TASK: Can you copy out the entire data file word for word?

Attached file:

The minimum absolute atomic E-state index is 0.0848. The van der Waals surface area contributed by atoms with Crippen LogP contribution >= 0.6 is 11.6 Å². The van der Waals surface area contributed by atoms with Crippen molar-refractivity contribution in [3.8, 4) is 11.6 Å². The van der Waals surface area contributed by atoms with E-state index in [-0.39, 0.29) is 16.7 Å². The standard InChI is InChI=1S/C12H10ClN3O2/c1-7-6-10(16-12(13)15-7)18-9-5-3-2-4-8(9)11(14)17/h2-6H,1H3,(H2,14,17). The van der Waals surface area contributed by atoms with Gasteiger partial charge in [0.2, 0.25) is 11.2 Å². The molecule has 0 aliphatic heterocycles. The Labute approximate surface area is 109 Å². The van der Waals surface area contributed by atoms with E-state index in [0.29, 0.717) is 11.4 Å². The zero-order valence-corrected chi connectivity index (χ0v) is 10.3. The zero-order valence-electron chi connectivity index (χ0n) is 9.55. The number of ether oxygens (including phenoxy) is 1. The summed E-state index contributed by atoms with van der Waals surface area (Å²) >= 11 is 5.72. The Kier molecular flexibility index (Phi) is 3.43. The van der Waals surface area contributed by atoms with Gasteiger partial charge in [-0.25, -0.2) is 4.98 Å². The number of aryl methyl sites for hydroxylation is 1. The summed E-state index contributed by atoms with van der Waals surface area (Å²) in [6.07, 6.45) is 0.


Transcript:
The minimum absolute atomic E-state index is 0.0848. The van der Waals surface area contributed by atoms with Crippen LogP contribution >= 0.6 is 11.6 Å². The van der Waals surface area contributed by atoms with Crippen molar-refractivity contribution in [3.8, 4) is 11.6 Å². The van der Waals surface area contributed by atoms with E-state index in [-0.39, 0.29) is 16.7 Å². The standard InChI is InChI=1S/C12H10ClN3O2/c1-7-6-10(16-12(13)15-7)18-9-5-3-2-4-8(9)11(14)17/h2-6H,1H3,(H2,14,17). The van der Waals surface area contributed by atoms with Gasteiger partial charge in [0.2, 0.25) is 11.2 Å². The molecule has 0 aliphatic heterocycles. The Labute approximate surface area is 109 Å². The van der Waals surface area contributed by atoms with E-state index in [0.29, 0.717) is 11.4 Å². The zero-order valence-corrected chi connectivity index (χ0v) is 10.3. The zero-order valence-electron chi connectivity index (χ0n) is 9.55. The number of ether oxygens (including phenoxy) is 1. The summed E-state index contributed by atoms with van der Waals surface area (Å²) >= 11 is 5.72. The Kier molecular flexibility index (Phi) is 3.43. The van der Waals surface area contributed by atoms with Gasteiger partial charge in [-0.25, -0.2) is 4.98 Å². The number of aryl methyl sites for hydroxylation is 1. The summed E-state index contributed by atoms with van der Waals surface area (Å²) in [6.07, 6.45) is 0.